Google it. The search engine will say you've made a typo, and will suggest that what you're actually looking for is a 2009 drama about an old, depressed professor and not the just-awarded Lav Diaz historical epic set in the time of Rizal and Bonifacio.
The former is called Helen. It has a 44-percent rating on Rotten Tomatoes.
The latter is called Hele Sa Hiwagang Hapis or by its fancy English name, A Lullaby To The Sorrowful Mystery. It has just bested international counterparts at the recently held 66th Berlin International Film Festival to bag the Silver Bear Alfred Bauer Prize. It's an award, which according to Wikipedia, that is given to films that "opens new perspectives on cinematic art." Also, the trophy is a bear so how awesome is that?
We have no doubt the film opened new perspectives on cinematic art. It's eight hours long, a fact that Diaz has since defended. His thoughts on the matter are out in an article by TheGuardian.com:
"We're labeled 'the slow cinema' but it's not slow cinema, it's cinema. I don't know why...every time we discourse on cinema we always focus on the length.
"It's cinema, it's just like poetry, just like music, just like painting where it's free, whether it's a small canvas or it's a big canvas, it's the same. So cinema shouldn't be imposed on."
But length aside, how good is it really? We've round up what the world's critics have said about Hele here:
"Photographed in magnificently textured high-contrast black and white (and in Academy ratio) by Diaz himself, the film is unfailingly gorgeous and deeply visual—although it’s often uncomfortably heavy on the dialogue, with many scenes filled by long disquisitions on the destiny of the Philippine nation." - Jonathan Romney of Screendaily.com
"Diaz is a naturally gifted filmmaker, clearly a master of his craft and all-knowing creator of his very own genre of film, so I was naturally enthralled with certain characters and conversations. The old, cackling Tikbalang (Bernardo Bernardo), who cries out, 'you're full of microbes!' and neighs and brays? Impossible not to be mesmerized every time he’s on screen. The conversations Captain General (Bart Guingona) has with Simoun and others, listening to him expand on human nature while exhibiting the very worst of it through a veiled evil; wholly compelling stuff. The phantasmagoria elicited from the smoke and fumes of caves and forests tickle every bone of my body. The anguish, pain, and longing emanating from all of the characters, whose names are so often repeated in conversations to create a soothing, anesthetic rhythm, often traveled through the screen and into the marrow of my senses. The beauty of the songs and poems touched me, the plight of the characters even more so, the aspect of learning a whole new world about the Philippine Revolution was gratifyingly cerebral." - Nikola Grozdanovic of Indiewire.com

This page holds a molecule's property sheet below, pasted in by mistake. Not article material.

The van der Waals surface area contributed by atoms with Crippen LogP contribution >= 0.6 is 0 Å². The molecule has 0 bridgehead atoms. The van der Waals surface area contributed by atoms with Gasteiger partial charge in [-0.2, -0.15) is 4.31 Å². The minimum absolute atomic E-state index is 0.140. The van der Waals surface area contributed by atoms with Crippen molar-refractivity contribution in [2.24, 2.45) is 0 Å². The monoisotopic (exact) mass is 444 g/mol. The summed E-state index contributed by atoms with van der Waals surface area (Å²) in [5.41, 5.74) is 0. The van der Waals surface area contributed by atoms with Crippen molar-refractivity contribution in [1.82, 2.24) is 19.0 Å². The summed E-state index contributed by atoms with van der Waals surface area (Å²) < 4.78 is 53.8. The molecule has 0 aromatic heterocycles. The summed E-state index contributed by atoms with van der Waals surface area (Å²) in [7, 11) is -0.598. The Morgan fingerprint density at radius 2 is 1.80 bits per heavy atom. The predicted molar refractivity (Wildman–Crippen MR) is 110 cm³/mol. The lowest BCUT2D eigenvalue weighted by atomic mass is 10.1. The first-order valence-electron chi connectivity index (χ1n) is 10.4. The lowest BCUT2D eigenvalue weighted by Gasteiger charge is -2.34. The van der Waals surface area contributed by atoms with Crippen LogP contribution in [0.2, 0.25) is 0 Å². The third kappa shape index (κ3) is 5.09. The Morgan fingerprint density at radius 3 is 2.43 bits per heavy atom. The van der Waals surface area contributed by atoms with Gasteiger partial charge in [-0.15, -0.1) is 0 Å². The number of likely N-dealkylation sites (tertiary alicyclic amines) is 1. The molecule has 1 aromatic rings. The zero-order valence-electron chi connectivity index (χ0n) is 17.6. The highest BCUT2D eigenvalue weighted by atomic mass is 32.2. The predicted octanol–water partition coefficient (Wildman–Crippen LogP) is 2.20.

"As I said before, if there is one persistent thread in Diaz's filmmaking, then it is his demand on the viewer to leave the cinema auditorium and begin to do a bit of research. That is the beauty of Diaz's films. They are a challenge. You cannot be a passive viewer. If you are, then it is no surprise that you find the films boring, or that you think the films are all the same. This is no different with Hele. It may be enigmatic, but once you push through those eight hours, it becomes a magnificent piece of work." - Nadin Mai of TheArtOfSlowCinema.com
"At best, Lullaby is a spellbinding odyssey into the knotty heart of the human condition, an intimate reflection on a nation’s history of oppression. At worst, it is overwrought and plain weird." - Eddie Falvey of Oneroomwithaview.com
"At least Lullaby's' verbiage occasionally, if inadvertently, proves self-chastising: In a film short on laughs, chuckles rippled through the Berlin audience 20 minutes from the close, following one character's solemn promise of relief: 'In a little while, the pain shall end.'" - Guy Lodge of Variety.com
"There is a richness here that strains to be channeled into a focused film. With the whole revolution taking place off-camera, it is also a very interiorized film. Diaz has great feeling for the human comedy, where cowardice and betrayal alternate with heroism and solidarity." - Deborah Young of TheHollywoodReporter.com
"Relying much more on the power of his spectacular images than in the dialogue-heavy early sections, Diaz creates continuously extraordinary tableaux, pitting his characters against nature's monumental insurmountability and endowing their journey with epic momentousness." - Giovanni Camia of TheFilmStage.com